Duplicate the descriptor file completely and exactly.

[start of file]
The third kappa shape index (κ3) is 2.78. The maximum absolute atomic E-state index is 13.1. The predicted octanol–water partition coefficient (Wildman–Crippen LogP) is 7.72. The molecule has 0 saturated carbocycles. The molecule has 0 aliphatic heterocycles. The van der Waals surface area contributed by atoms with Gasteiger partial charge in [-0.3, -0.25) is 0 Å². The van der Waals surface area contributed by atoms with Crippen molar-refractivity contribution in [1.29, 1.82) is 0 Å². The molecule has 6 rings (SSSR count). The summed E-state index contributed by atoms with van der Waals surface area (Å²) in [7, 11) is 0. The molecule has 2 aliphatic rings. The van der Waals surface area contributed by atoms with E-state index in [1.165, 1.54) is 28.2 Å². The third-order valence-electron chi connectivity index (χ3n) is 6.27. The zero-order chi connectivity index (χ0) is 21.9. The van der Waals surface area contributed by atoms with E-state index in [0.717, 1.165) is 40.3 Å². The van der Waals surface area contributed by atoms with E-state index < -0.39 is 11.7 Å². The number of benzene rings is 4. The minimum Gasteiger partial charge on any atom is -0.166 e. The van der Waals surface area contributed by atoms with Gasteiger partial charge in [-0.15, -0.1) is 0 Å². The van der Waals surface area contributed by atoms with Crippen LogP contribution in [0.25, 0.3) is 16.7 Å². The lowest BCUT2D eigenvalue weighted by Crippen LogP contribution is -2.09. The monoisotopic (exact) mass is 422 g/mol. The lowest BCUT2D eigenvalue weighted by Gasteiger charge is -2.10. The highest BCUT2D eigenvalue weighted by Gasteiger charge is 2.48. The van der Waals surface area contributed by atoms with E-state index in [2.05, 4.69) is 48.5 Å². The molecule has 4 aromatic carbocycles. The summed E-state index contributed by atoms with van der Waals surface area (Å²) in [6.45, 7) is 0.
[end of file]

The third kappa shape index (κ3) is 2.78. The maximum absolute atomic E-state index is 13.1. The predicted octanol–water partition coefficient (Wildman–Crippen LogP) is 7.72. The molecule has 0 saturated carbocycles. The molecule has 0 aliphatic heterocycles. The van der Waals surface area contributed by atoms with Gasteiger partial charge in [-0.3, -0.25) is 0 Å². The van der Waals surface area contributed by atoms with Crippen molar-refractivity contribution in [1.29, 1.82) is 0 Å². The molecule has 6 rings (SSSR count). The summed E-state index contributed by atoms with van der Waals surface area (Å²) in [7, 11) is 0. The molecule has 2 aliphatic rings. The van der Waals surface area contributed by atoms with E-state index in [1.165, 1.54) is 28.2 Å². The third-order valence-electron chi connectivity index (χ3n) is 6.27. The zero-order chi connectivity index (χ0) is 21.9. The van der Waals surface area contributed by atoms with E-state index in [0.717, 1.165) is 40.3 Å². The van der Waals surface area contributed by atoms with E-state index < -0.39 is 11.7 Å². The number of benzene rings is 4. The minimum Gasteiger partial charge on any atom is -0.166 e. The van der Waals surface area contributed by atoms with Gasteiger partial charge in [-0.15, -0.1) is 0 Å². The van der Waals surface area contributed by atoms with Crippen LogP contribution in [0.25, 0.3) is 16.7 Å². The lowest BCUT2D eigenvalue weighted by Crippen LogP contribution is -2.09. The monoisotopic (exact) mass is 422 g/mol. The lowest BCUT2D eigenvalue weighted by Gasteiger charge is -2.10. The highest BCUT2D eigenvalue weighted by Gasteiger charge is 2.48. The van der Waals surface area contributed by atoms with E-state index in [2.05, 4.69) is 48.5 Å². The molecule has 4 aromatic carbocycles. The summed E-state index contributed by atoms with van der Waals surface area (Å²) in [6.45, 7) is 0.